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From Banking and Finance Law Daily, July 28, 2014

“Operation Choke Point”?

By Richard A. Roth, J.D.

In an apparent effort to defuse some of the criticism that has been aimed at “Operation Choke Point,” the Federal Deposit Insurance Corporation has attempted to “clarify” its concerns over bank relationships with third-party payment processors. According to the FDIC, it never intended to discourage banks from having relationships with any specific type of merchant engaged in a legal business; it only wanted to be sure those relationships are managed properly. The agency is reissuing three earlier Financial Institution Letters and a Supervisory Highlights article to clarify its expectations and to remove lists of merchant types that have led to “misunderstandings regarding the FDIC’s supervisory approach” (FIL-41-2014).

Choke Point. Operation Choke Point is a federal program that in part has its roots in the FDIC’s efforts to prevent merchants engaged in so-called high-risk activities from gaining access to the banking system through third-party payment processors. The original version of FIL-3-2012 offered a list of such businesses that included credit repair, debt consolidation, online gambling, payday and subprime loans, pornography, online firearms and tobacco sales, and pharmaceutical sales (see footnote 1). This list is being deleted, along with a comparable list in the Supervisory Highlights article.

According to some, Operation Choke Point has become a tool the federal government is using to attempt to put an end to businesses it finds to be objectionable, even though they are legal (see Banking and Finance Law Daily, May 30, 2014). Banks have complained that they have been pressured to end relationships with customers engaged in legal businesses because bank examiners say the relationships pose “reputational risk.” The agencies have denied these charges (see Banking and Finance Law Daily, July 16, 2014), but efforts to defund or block the program are pending in both houses of Congress.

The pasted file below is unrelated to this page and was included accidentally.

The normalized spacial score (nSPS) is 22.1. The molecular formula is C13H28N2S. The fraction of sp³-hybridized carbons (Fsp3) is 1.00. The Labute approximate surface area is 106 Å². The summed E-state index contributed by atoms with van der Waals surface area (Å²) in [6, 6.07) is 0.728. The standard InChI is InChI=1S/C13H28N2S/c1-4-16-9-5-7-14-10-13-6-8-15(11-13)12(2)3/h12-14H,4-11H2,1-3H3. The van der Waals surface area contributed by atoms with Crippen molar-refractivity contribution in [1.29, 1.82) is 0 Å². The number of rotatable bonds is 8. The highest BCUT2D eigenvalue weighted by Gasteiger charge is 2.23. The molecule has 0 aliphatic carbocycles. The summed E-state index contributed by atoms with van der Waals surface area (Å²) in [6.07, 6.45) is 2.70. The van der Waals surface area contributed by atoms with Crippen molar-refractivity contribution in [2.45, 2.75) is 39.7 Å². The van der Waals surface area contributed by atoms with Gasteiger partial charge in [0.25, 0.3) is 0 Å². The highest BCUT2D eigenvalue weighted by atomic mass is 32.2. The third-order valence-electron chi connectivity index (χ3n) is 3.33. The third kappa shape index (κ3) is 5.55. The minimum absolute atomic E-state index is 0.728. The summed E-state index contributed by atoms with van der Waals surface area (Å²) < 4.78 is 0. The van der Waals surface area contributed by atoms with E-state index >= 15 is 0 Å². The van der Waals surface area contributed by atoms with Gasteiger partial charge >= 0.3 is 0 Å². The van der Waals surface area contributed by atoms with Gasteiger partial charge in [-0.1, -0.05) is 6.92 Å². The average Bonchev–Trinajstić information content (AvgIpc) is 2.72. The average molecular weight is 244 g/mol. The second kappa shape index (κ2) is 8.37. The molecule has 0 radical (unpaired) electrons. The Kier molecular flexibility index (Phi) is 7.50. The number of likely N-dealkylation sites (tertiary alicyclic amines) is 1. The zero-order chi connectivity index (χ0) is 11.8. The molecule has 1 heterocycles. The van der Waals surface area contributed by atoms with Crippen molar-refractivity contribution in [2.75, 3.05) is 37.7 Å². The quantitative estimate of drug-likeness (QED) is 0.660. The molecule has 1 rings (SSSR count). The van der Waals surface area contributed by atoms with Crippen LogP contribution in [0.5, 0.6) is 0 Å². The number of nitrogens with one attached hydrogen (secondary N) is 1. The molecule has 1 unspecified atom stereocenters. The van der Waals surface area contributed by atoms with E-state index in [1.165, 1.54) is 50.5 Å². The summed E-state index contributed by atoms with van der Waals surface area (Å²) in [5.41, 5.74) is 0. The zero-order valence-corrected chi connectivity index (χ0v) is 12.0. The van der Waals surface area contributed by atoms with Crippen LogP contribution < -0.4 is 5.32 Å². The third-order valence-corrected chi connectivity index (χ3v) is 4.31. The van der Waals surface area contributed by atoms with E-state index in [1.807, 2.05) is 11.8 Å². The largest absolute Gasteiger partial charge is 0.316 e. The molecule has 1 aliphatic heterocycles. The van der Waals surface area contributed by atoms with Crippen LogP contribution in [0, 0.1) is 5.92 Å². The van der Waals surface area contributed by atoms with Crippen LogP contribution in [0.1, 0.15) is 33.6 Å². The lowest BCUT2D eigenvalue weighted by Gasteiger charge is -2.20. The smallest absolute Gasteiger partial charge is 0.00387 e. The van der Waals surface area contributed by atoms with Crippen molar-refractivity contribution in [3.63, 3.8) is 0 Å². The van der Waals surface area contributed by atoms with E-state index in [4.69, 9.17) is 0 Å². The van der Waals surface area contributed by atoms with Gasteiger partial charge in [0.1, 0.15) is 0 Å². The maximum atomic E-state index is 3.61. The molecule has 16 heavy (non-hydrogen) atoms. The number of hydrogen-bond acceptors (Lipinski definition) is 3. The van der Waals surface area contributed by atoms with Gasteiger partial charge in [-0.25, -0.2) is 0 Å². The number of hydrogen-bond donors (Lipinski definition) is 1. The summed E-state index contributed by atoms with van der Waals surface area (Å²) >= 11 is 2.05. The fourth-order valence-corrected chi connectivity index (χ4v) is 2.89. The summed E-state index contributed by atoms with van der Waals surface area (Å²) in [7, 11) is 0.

FDIC restatement. According to the FDIC, the lists comprised activities the payment services industry had associated with high-risk activities because the activities were legal in some jurisdictions but illegal in others; were covered by varying state and federal regulatory regimes; or had resulted in high levels of complaints, returns, or chargebacks. However, the lists were “incidental” to the principal purpose of the guidance, which was to describe the risks that third-party payment processor relationships posed for banks and how banks should manage those relationships.

Listing specific businesses has resulted in “the misperception that the listed examples of merchant categories were prohibited or discouraged,” the FDIC concedes. The agency says its actual policy is that banks are neither prohibited nor discouraged from providing services to any business that is operating legally, as long as the resulting risks are managed properly. A bank that has risk assessment and management programs in place that comply with FDIC guidance will not be criticized for having business relationships with third-party payment processors, the FDIC pledges.

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